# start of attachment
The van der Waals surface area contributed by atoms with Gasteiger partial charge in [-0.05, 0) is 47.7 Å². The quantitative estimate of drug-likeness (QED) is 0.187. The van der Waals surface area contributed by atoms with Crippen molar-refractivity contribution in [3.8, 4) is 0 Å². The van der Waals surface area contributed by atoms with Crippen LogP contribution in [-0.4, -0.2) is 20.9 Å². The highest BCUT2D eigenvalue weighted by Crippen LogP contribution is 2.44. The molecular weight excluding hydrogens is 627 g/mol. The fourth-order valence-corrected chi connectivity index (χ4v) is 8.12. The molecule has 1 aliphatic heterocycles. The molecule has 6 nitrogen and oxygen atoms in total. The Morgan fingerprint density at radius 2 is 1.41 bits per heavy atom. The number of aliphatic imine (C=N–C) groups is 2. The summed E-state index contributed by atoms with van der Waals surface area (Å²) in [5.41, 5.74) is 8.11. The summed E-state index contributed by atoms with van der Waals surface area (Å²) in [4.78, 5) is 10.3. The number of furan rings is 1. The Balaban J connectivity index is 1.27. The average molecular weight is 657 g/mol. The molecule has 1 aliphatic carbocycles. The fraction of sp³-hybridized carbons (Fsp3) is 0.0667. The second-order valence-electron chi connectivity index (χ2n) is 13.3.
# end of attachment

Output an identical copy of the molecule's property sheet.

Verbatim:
The van der Waals surface area contributed by atoms with Gasteiger partial charge in [-0.05, 0) is 47.7 Å². The quantitative estimate of drug-likeness (QED) is 0.187. The van der Waals surface area contributed by atoms with Crippen molar-refractivity contribution in [3.8, 4) is 0 Å². The van der Waals surface area contributed by atoms with Crippen LogP contribution in [-0.4, -0.2) is 20.9 Å². The highest BCUT2D eigenvalue weighted by Crippen LogP contribution is 2.44. The molecular weight excluding hydrogens is 627 g/mol. The fourth-order valence-corrected chi connectivity index (χ4v) is 8.12. The molecule has 1 aliphatic heterocycles. The molecule has 6 nitrogen and oxygen atoms in total. The Morgan fingerprint density at radius 2 is 1.41 bits per heavy atom. The number of aliphatic imine (C=N–C) groups is 2. The summed E-state index contributed by atoms with van der Waals surface area (Å²) in [5.41, 5.74) is 8.11. The summed E-state index contributed by atoms with van der Waals surface area (Å²) in [4.78, 5) is 10.3. The number of furan rings is 1. The Balaban J connectivity index is 1.27. The average molecular weight is 657 g/mol. The molecule has 1 aliphatic carbocycles. The fraction of sp³-hybridized carbons (Fsp3) is 0.0667. The second-order valence-electron chi connectivity index (χ2n) is 13.3.